A lot of people say, ‘music is the universal language.’ Space is a vacuum and sound waves don’t travel through vacuums. You know, trees are alive. Naima is alive. You can’t communicate with a tree. So when people say, music is the universal language does that apply to the infinite cosmos that we live in?
I think people say a lot things. When it comes to infinite cosmos, it all matters and none of it matters. I don’t think there is a universal language. There maybe no language. I think silence is the universal language, if anything…. If you have to put a definition. I think what they mean when people say that is, in the human language, that music touches the souls of… past the Babylon, past the Spanish, French, you know and all that stuff. They can hear the music and they can hear the tone of it and it connects all. I think that’s what they mean by that.
When you go into the cosmos, talking about language is something that is kinda obsolete, or non-relative I guess. When you go into the cosmos…. I think you’re talking about the mystery. You know, it’s a giant mystery.
You know, I thought about it for about twenty seconds and then…! (Laughs) And a lifetime!
If you had to choose five elements that make up music, what would those be?
Space, pitch, tone, rhythm and soul. If you had asked for six, I would have said touch.
When you use pedals to change the sound of your violin, what kinds of sounds are you going for?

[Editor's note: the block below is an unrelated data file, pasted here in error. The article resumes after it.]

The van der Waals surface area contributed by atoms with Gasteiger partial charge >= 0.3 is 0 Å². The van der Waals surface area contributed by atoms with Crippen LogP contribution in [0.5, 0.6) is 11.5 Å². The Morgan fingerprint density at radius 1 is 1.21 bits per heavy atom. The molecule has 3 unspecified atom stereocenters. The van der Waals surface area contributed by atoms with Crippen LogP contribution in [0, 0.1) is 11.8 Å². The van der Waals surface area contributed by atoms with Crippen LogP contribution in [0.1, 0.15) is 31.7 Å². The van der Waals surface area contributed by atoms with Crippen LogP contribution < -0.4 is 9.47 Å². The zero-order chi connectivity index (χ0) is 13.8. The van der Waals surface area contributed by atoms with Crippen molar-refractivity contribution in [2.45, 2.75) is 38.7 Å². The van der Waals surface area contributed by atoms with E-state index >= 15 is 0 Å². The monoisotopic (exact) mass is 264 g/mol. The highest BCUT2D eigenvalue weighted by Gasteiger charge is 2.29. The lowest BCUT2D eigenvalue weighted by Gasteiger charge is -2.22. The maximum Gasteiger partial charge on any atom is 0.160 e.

It depends on the music I am playing. I have one set of pedals that I use for jazz fusion. I go for those guitar sounds.
Can you name the pedals you use for that?
I use a Big Muff for distortion, a Bad Horsie wah-wah, and Analog Delay Boss, I think. And I also use a harmonist. I try to keep it simple when it comes… there are so many cables it’s, ugh. The other thing I use is to create the an Ohm. I use the Bad Horsie and the delay. I create sounds of the cosmos. I call it Cinematic Meditation Music. It’s kind of like soundtracky….
[Lush 1970’s orchestral strings from a John Denver song saturate the room with cheesy nostalgia.]
John Denver pause.
[We both begin to play air violin.]
…. and these Reggae guys were there and they were like, ‘That reminds me of a ninja movie’, where time the slows down and the blades are slicing through the raindrops. It’s very cinematic. When I play that I take a journey. Sometimes it’s an hour. Sometimes it’s an hour and half. Sometimes it’s thirty minutes, twenty minutes. It’s an unbroken flow of tone. I was influence by Bert Turetzky and Mark Dresser, what they do with their instruments. They create these worlds. And usually when I play this…. I did a show at The Kava Lounge… Usually at that place, everyone is hanging out talking and when we started playing everyone sat down. I looked around and everyone was like this (makes peaceful face). It’s not even a meditation space or anything.
Kava kinda’ has that effect on people.
It does! That was the first time I had kava. I was so relaxed.
Did your face go numb?
What is your message to the world?
Contribute something of beauty to the world, express yourself, and love each other. Be good to each other.
I believe in the moment.
나비사람사랑, “The Love of the Butterfly Person | By: Pulse of Life
Copyright © 2015. C. Lougeay